“Invitations from the Advent Wilderness!”

Second Sunday of Advent 8 December 2019
(Isaiah 11:1-10 Psalm 72 Romans 15:4-13 Matthew 3:1-12)

“Invitations from the Advent Wilderness!”

He’s rugged! He’s wild! He’s not very polite! He likes to dunk people in cold water! He’s clear about who he is! He’s passionate about what he believes! He’s courageous about what he is doing! He’s a big daunting-looking dude wearing a shirt made of camel’s hair! He’s a guy who lives out in the wilderness, and munches on locusts! In a word, he is scary! He is, of course, John the Baptist!

It is hard for me to comprehend a WORSE person to pave the way for Jesus’ coming. I mean, wouldn’t you want someone more approachable for such a job? Somebody with decent grooming skills? Someone who takes a bath at least once in awhile? Somebody with a good sales pitch worth listening to? I guess he coined the phrase “you brood of vipers” when people showed up, but I’m really glad these words are not part of our welcome statement here at St. James!

But let’s slow down! John may not have worn the most expensive camel’s hair loin cloth and $200 Nike sandals, but he did have an incredible sales pitch. Listen again to how Matthew describes John’s message: “There is one more powerful than I coming after me; I am not worthy to carry his sandals. He will baptize you with the Holy Spirit and fire” [Matt. 3:11].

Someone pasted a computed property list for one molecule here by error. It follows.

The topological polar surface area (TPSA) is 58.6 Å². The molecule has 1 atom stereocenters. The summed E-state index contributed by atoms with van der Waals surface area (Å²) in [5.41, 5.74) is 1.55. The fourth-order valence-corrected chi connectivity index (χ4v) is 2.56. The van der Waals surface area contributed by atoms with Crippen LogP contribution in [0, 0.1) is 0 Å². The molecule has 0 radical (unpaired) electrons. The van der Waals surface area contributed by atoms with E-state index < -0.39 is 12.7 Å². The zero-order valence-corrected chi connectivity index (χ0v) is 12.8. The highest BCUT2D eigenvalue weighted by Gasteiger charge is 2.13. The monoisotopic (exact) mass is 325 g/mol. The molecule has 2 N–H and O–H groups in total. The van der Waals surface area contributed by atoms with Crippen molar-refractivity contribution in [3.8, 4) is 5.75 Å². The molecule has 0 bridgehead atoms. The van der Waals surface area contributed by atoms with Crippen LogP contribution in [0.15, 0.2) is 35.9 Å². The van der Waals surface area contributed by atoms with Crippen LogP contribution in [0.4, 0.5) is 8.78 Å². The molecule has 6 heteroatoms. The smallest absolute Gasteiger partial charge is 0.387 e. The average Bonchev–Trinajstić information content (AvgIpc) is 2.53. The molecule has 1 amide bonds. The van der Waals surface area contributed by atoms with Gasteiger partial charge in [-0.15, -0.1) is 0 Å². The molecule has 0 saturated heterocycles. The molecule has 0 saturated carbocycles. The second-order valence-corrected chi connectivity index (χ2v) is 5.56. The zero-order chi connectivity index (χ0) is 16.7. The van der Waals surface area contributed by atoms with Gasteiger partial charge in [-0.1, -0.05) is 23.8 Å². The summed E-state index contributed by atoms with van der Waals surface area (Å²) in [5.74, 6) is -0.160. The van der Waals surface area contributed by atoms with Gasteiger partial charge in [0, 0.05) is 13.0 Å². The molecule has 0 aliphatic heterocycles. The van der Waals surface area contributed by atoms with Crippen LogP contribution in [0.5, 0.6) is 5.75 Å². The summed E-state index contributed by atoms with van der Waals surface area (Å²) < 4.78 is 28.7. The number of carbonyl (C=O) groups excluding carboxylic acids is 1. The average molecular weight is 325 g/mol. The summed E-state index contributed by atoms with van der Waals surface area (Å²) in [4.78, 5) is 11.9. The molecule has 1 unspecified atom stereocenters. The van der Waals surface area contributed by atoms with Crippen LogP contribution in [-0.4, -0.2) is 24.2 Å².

Here is this beyond-the-edge wilderness man speaking about somebody even more outside-the-box than is he, this next guy who is coming soon—someone more powerful, more gripping. In other words, John is saying, “If you think I’m wild, just wait!”

So what do we do with John the Baptist on this Second Sunday of Advent? My answer is that we put him right into the Advent story next to Isaiah, Joseph and Mary, and we listen to what he has to say!

Now at this point is where I want to do something different than what you are used to be doing in a sermon. This is where I want this sermon to become reflective, personal, communal, and uncomfortable—all at the same time. In Spiritual Direction we call this “doing our inner work.”

Put your cell phones down next to you—the text messages will wait. Put on hold what you are dreaming you’ll have for breakfast after church is over. Come with John the Baptist into the wilderness—your wilderness.